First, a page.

Let's be honest, they've made a bad impression on voters while in opposition so far, with the ridiculous filibustering of the VSM bill and few credible contributions to parliament. No one will trust a party that makes poor opposition to be in government. They might lose this election, but proving themselves as worthy opposition will mean they can win the next election.

Splitting the Left

The reason why Greens are polling at an all time high - in my opinion - is because Labour appears incompetent. Not only losing the election, but having no credibility or authority in parliament just means wasted votes. With the way the results look, Labour will have 31% of the seats (iPredict) but will probably have 13% of the voice. The Greens will get 11% of the seats but will continue to have a bigger and louder voice. With the Greens appearing more credible and centrist than they used to, it almost renders Labour irrelevant. Apart from where the Greens have been caught with their pants down astroturfing and media manipulating, they appear to represent a stronger and more determined opposition to the government, even when they could go into coalition with National! With no disrespect to the man, the Phil Goff brand had never worked with the public, and Labour is going to have to remove his image from the campaign if they want to purport their policies.

The Anti-National Agenda

Rather than campaign for expensive $15/hour minimum wages, bullying National's homosexual MPs, mandatory exercise for kids, censoring media and sending money overseas;  things like 'Worried about National? Vote for us' and 'Don't like a National policy? We'll stop them' will be received better. Technically, 'stop asset sales' is one such idea, but surely they can push this better than dancing around Lambton Quay with sandwich boards. Why not 'we'll stop asset sales, let's own our future' as a slogan? It's a bit longer, but the key words added imply the actions, rather than a bizarre chant that conjures up the image of Phil Goff's face.

New policies like capital gains tax and $15/hour minimum wages are not engaging voters or switching them over to Labour. Their strategy needs to be to prove that they'll make a formidable opposition, especially in a way that switches voters back from the Greens.

Why am I writing this? I'm a libertarian free-market supporter that feels best represented by ACT!! I'm not the sort for 'I told you so's or having a whinge on people, I prefer constructive criticism. I doubt Labour will take it though, and all of this does hang on the information brought forward that says their policy alone makes them more popular than National. Clearly if their policy is more popular, than it should be that which they'll sell to voters, not a certain Phil Goff that appears weak and incompetent. As much as I support a National government over a Labour one, National shouldn't really go completely unopposed. Labour has a duty to its supporters and especially former supporters to step up to that role.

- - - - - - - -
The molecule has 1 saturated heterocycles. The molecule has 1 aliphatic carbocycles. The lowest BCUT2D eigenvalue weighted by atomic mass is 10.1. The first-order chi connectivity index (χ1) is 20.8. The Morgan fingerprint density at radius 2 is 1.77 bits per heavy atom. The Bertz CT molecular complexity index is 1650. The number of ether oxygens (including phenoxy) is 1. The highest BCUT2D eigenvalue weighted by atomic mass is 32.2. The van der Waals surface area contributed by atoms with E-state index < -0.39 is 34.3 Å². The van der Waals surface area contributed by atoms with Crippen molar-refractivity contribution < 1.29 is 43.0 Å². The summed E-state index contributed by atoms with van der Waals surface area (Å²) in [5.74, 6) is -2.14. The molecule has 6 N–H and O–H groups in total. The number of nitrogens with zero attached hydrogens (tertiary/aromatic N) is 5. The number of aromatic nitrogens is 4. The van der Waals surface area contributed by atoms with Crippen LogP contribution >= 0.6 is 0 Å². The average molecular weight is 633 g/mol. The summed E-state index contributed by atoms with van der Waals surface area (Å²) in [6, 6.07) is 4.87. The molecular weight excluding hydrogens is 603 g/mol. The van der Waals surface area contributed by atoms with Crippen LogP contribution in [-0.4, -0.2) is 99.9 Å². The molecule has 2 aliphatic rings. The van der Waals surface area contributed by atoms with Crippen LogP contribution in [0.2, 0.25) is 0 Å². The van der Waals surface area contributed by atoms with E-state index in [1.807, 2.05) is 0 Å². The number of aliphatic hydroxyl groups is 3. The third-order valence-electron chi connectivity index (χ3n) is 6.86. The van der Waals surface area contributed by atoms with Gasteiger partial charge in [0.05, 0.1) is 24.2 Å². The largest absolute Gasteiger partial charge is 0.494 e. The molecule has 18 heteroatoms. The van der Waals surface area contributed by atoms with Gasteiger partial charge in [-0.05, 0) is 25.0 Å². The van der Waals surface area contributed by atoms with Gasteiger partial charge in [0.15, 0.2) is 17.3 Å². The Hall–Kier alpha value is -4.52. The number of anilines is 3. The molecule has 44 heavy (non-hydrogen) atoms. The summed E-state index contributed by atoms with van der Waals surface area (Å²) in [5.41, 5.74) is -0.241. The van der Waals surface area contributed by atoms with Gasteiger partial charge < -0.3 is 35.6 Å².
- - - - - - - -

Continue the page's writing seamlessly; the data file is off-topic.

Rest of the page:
Friday, October 14, 2011

Selling the Family Silver

"You just want to sell off the family silver!!"

I am sick of that line, matched with a red and angry face as it's leaned over and yelled into my confused face. It tends to be an older crowd that does it too, the ones from a cradle-to-grave care system that have benefited from a government that provides all and owns all. At the advent of Rogernomics, the government set out on an ambitious plan to free the market right up, selling many state assets like an imported rug clearance sale. Since then, we as a people have seen dramatic improvements in accountability, efficiency, and productivity of both the public and private sector activities. At another time of economic downturn and public fiscal deficit, state asset sales are on the cards again.

Emotion Not Enough

This gets the older generation understandably upset; they are the ones who've worked hard to pay taxes to buy and maintain the assets, they are the ones who voted for governments that promised to buy them the assets, they are the ones who've been served by government-run airlines and power companies most of their lives. This we can understand, it's more than fair that many people are upset that today's government want to sell off the state assets that they have paid for and are accustomed to. To add to this, younger generations get a feeling of 'inheritance' to the assets we've built up, that it has indeed been passed down to them. The emotive tone of 'selling off the family silver' comes from that attachment and fear of change. The emotive tone behind this resentment is not enough to retain state assets.